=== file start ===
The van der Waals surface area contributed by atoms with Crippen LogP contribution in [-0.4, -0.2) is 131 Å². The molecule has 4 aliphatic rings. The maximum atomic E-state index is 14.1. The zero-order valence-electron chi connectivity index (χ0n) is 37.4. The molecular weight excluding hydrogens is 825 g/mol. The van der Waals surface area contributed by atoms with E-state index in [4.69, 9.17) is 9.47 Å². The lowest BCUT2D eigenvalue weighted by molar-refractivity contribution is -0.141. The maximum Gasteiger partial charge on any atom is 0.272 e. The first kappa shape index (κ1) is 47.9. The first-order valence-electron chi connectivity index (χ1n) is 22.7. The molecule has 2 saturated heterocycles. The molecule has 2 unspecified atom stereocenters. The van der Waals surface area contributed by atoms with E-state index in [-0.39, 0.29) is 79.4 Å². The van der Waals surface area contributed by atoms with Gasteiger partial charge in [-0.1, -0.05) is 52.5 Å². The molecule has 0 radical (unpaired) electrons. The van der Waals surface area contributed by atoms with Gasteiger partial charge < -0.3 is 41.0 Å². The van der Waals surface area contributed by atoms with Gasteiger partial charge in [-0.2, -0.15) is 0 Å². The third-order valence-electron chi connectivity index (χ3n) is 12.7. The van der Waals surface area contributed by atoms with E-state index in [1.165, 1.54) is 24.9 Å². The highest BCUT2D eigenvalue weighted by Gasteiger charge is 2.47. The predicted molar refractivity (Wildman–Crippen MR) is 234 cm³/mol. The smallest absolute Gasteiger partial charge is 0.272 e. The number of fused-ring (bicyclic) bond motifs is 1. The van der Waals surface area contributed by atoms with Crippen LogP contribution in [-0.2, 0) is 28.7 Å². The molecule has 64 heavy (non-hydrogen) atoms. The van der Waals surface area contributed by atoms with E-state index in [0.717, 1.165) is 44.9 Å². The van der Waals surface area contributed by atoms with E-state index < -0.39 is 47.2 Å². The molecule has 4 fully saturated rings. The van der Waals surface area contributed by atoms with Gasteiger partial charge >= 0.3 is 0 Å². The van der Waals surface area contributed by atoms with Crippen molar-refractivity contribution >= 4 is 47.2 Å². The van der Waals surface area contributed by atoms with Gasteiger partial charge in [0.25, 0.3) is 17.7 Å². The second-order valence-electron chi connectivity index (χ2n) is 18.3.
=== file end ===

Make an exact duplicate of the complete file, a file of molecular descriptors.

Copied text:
The van der Waals surface area contributed by atoms with Crippen LogP contribution in [-0.4, -0.2) is 131 Å². The molecule has 4 aliphatic rings. The maximum atomic E-state index is 14.1. The zero-order valence-electron chi connectivity index (χ0n) is 37.4. The molecular weight excluding hydrogens is 825 g/mol. The van der Waals surface area contributed by atoms with E-state index in [4.69, 9.17) is 9.47 Å². The lowest BCUT2D eigenvalue weighted by molar-refractivity contribution is -0.141. The maximum Gasteiger partial charge on any atom is 0.272 e. The first kappa shape index (κ1) is 47.9. The first-order valence-electron chi connectivity index (χ1n) is 22.7. The molecule has 2 saturated heterocycles. The molecule has 2 unspecified atom stereocenters. The van der Waals surface area contributed by atoms with E-state index in [-0.39, 0.29) is 79.4 Å². The van der Waals surface area contributed by atoms with Gasteiger partial charge in [-0.1, -0.05) is 52.5 Å². The molecule has 0 radical (unpaired) electrons. The van der Waals surface area contributed by atoms with Gasteiger partial charge < -0.3 is 41.0 Å². The van der Waals surface area contributed by atoms with Gasteiger partial charge in [-0.2, -0.15) is 0 Å². The third-order valence-electron chi connectivity index (χ3n) is 12.7. The van der Waals surface area contributed by atoms with E-state index in [1.165, 1.54) is 24.9 Å². The highest BCUT2D eigenvalue weighted by Gasteiger charge is 2.47. The predicted molar refractivity (Wildman–Crippen MR) is 234 cm³/mol. The smallest absolute Gasteiger partial charge is 0.272 e. The number of fused-ring (bicyclic) bond motifs is 1. The van der Waals surface area contributed by atoms with Crippen LogP contribution in [-0.2, 0) is 28.7 Å². The molecule has 64 heavy (non-hydrogen) atoms. The van der Waals surface area contributed by atoms with E-state index in [0.717, 1.165) is 44.9 Å². The van der Waals surface area contributed by atoms with E-state index < -0.39 is 47.2 Å². The molecule has 4 fully saturated rings. The van der Waals surface area contributed by atoms with Gasteiger partial charge >= 0.3 is 0 Å². The van der Waals surface area contributed by atoms with Crippen molar-refractivity contribution >= 4 is 47.2 Å². The van der Waals surface area contributed by atoms with Gasteiger partial charge in [0.25, 0.3) is 17.7 Å². The second-order valence-electron chi connectivity index (χ2n) is 18.3.